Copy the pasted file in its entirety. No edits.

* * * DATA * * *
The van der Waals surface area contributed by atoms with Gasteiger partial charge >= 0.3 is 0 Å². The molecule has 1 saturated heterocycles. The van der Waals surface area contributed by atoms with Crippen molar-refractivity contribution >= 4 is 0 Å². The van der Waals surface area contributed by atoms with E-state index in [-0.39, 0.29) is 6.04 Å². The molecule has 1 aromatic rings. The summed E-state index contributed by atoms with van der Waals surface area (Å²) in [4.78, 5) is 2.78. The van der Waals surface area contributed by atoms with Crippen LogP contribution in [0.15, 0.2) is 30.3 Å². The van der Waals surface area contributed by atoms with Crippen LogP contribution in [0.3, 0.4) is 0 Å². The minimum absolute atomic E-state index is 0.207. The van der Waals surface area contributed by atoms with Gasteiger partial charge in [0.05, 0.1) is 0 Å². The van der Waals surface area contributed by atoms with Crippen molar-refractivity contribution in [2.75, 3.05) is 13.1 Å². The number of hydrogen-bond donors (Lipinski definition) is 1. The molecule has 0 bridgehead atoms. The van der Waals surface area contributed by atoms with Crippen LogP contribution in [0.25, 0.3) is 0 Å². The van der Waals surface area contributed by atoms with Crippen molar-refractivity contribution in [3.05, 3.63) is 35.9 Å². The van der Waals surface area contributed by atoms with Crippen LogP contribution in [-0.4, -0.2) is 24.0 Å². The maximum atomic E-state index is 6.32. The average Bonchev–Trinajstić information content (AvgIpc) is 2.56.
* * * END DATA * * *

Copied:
The van der Waals surface area contributed by atoms with Gasteiger partial charge >= 0.3 is 0 Å². The molecule has 1 saturated heterocycles. The van der Waals surface area contributed by atoms with Crippen molar-refractivity contribution >= 4 is 0 Å². The van der Waals surface area contributed by atoms with E-state index in [-0.39, 0.29) is 6.04 Å². The molecule has 1 aromatic rings. The summed E-state index contributed by atoms with van der Waals surface area (Å²) in [4.78, 5) is 2.78. The van der Waals surface area contributed by atoms with Crippen LogP contribution in [0.15, 0.2) is 30.3 Å². The van der Waals surface area contributed by atoms with Crippen LogP contribution in [0.3, 0.4) is 0 Å². The minimum absolute atomic E-state index is 0.207. The van der Waals surface area contributed by atoms with Gasteiger partial charge in [0.05, 0.1) is 0 Å². The van der Waals surface area contributed by atoms with Crippen molar-refractivity contribution in [2.75, 3.05) is 13.1 Å². The number of hydrogen-bond donors (Lipinski definition) is 1. The molecule has 0 bridgehead atoms. The van der Waals surface area contributed by atoms with Crippen LogP contribution in [0.25, 0.3) is 0 Å². The van der Waals surface area contributed by atoms with Crippen molar-refractivity contribution in [3.05, 3.63) is 35.9 Å². The van der Waals surface area contributed by atoms with Crippen LogP contribution in [-0.4, -0.2) is 24.0 Å². The maximum atomic E-state index is 6.32. The average Bonchev–Trinajstić information content (AvgIpc) is 2.56.